TORONTO,ON--(Marketwired - June 01, 2016) - Coming on the heels of a series of exposés about the Workplace Safety & Insurance Board's (WSIB) mistreatment of injured workers, the Ontario Network of Injured Workers' Groups (ONIWG) and the Ontario Federation of Labour (OFL) will rally on June 1st to challenge the most recent scandal involving the compensation board: a $2 billion per year gift from the WSIB to employers that comes at the same time as injured workers are being subjected to massive benefit cuts and forced into poverty. The rally will start at noon at Queen's Park, and will be followed by a march down University Avenue to the Ministry of Labour.

The gift to employers will come in the form of lowered premium rates, which the WSIB recently boasted it intends to introduce -- a 45% reduction in rates which will result in over $2 billion dollars a year in the pockets of employers. It also comes in the midst of an aggressive austerity agenda, where between 2011 and 2015, the WSIB cut some $7 billion from its future costs -- with the cost savings coming largely from slashing benefits to injured workers.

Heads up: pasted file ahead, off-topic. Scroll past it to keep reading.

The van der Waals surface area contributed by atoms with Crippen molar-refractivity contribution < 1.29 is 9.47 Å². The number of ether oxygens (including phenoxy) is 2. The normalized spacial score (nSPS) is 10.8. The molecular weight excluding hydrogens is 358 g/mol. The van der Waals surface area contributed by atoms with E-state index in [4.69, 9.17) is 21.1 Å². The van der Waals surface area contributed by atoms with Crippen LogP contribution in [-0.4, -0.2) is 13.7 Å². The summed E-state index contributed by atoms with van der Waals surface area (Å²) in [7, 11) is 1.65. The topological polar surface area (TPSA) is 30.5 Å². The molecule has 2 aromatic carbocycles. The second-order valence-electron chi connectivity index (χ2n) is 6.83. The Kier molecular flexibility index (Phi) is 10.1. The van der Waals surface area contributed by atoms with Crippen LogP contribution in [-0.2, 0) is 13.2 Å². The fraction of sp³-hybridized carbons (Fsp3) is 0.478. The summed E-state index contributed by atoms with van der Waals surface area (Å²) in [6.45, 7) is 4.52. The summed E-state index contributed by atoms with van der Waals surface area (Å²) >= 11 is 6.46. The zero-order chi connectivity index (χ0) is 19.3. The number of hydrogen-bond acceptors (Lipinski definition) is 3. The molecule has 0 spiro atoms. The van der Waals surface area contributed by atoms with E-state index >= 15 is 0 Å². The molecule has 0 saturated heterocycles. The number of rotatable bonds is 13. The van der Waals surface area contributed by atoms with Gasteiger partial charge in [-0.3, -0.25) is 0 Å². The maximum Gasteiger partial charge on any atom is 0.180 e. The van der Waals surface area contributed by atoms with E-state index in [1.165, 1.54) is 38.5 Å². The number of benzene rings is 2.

"After years of cutting costs on the backs of injured workers, it's employers who are being rewarded for our poverty," said ONIWG President Eugene Lefrancois. "We're talking about $2 billion taken out of the compensation system that could be supporting injured workers who need it, but instead it'll flow straight into the coffers of employers. It's shameful."

Today's rally and march promise to be hard-hitting and colourful. After the rally, the crowd will move to the Steelworkers Hall at 2pm for an exclusive pre-screening of the powerful documentary, A Day's Work, accompanied by a panel discussion with the film's Executive Producer. Co-organized with the Fight for $15 & Fairness Campaign, the official Canadian premiere of the film will be this evening at 7pm.

"The austerity agenda affects all workers across Ontario, so we're all in this fight together," said Lefrancois. "And as long as there are people trying to undercut fairness in the workplace, and as long as there are people trying to rob our compensation system, we will be there fighting back. Workers' compensation belongs to workers, and we won't back down."

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Catherine Fenech


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